Fighting for a higher standard: confronting sexism in professional sports

Zephyrus writer Kyra Bergerud argues that Serena Williams' US Open loss was the result of sexism

Kyra Bergerud, page editor

Since inception, sports and sexism have gone hand and hand. Even at the highest level, male athletes see much more privileges with the rules, and, in particular, to what extent they can break them. However, tennis has seen a new era of power, strength, and diversity, with Serena Williams being the main contributor. Williams has been a resonating voice for the fight against racism, sexism, societal roles, and has created a new path for female athletes everywhere.

Despite these notable achievements, time seems to be reverting back to old stereotypes and procedures during the events that may have cost Serena Williams the Women’s US Open on Sept. 8. During the widely anticipated match between Williams and Naomi Osaka, Umpire Carlos Ramos proceeded to give three code violations: one for the interference of coaching, one for breaking her racket, and finally, calling the umpire a “thief” lost her the game. The instance was a clear message of sexism, not just costing her the match, but further demonstrating the inequality of athletics.

“I’ve seen other men call other umpires several things,” she said. “I’m here fighting for women’s rights and for women’s equality and for all kinds of stuff. For me to say ‘thief’, and for him to take a game, it made me feel like it was a sexist remark. He’s never taken a game from a man because they said ‘thief,” Williams said. As a campaigner for women’s equality, Williams and the entire sports community was appalled by the match.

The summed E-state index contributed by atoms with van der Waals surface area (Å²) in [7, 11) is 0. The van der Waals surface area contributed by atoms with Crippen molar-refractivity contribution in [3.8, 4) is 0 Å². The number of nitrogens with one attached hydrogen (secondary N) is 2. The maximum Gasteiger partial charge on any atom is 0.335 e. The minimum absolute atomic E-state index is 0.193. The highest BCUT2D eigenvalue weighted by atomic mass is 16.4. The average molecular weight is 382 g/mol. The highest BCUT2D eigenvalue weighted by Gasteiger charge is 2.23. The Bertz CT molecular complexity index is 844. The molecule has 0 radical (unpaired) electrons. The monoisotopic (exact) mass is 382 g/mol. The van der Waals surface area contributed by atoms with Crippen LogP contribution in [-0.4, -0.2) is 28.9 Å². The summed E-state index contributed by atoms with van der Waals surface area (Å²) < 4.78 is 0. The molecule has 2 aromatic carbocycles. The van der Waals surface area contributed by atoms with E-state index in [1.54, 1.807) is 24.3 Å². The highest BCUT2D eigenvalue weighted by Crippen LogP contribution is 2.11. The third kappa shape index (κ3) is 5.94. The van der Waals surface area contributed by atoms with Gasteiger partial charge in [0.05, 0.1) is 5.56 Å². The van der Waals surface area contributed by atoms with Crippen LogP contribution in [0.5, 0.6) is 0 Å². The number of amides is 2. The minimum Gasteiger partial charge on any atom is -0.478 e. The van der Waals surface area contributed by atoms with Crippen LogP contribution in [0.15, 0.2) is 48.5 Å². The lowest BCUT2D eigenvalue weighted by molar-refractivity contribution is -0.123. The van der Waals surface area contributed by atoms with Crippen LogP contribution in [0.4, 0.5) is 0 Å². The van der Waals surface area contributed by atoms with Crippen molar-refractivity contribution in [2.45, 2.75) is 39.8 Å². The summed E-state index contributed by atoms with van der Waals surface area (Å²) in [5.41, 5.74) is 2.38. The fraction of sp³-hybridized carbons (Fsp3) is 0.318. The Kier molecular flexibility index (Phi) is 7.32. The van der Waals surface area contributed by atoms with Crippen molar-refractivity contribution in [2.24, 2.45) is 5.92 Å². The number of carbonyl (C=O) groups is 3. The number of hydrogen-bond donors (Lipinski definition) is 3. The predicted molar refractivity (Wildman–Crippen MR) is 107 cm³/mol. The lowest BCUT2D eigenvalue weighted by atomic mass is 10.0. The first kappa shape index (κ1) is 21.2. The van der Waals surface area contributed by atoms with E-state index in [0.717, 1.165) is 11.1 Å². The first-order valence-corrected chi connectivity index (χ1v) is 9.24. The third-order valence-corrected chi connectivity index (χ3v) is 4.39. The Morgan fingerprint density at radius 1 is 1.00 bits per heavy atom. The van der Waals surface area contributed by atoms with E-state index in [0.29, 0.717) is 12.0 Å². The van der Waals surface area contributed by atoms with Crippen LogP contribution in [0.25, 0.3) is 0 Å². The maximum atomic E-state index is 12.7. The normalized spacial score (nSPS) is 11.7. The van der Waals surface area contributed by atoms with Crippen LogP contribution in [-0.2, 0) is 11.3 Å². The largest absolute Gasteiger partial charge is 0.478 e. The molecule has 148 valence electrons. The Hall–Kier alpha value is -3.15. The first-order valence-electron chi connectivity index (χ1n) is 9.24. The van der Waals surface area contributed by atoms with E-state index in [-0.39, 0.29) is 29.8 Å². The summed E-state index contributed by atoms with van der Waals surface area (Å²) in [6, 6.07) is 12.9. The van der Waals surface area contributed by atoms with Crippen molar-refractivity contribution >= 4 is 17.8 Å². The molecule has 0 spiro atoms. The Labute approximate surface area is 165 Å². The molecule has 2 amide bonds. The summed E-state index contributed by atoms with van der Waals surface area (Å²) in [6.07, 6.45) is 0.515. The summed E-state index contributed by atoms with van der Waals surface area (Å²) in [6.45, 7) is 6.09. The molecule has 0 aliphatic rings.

Following the accusation of sexism, the media blew up. While others say Ramos was consistent with the rules, others defended Williams saying the event showed a clear demonstration of inequality.

However controversial, it is clear that this is not the first time and will not be the last that sexism finds its way into tennis. Earlier this year, Alize Cornet was punished for readjusting the shirt she was wearing, and dress code enforcement was changed after Serena wore an “inappropriate” black catsuit to the French Open.

All of these have been instances where the actions taken by women were heavily scrutinized, if not for the sexism inherent in sports, for the excusable behavior that it justifies. “When a woman is emotional, she’s ‘hysterical’ and she’s penalized for it. When a man does the same, he’s ‘outspoken’ and there are no repercussions,” Billie Jean King said in regards to the match. The support of tennis legend King brought even more attention to the calls of sexism, causing many to acknowledge that the calls of sexism were important.

The match does not just represent an important loss for Williams, but echoes the serious and urgent problems of tennis and sports as a whole. We must always call out instances of sexism, even when it cannot be proven; the only way to move towards equal and diverse representation is to hold the actions of everyone accountable and set a standard that cannot be broken, especially when it comes to women.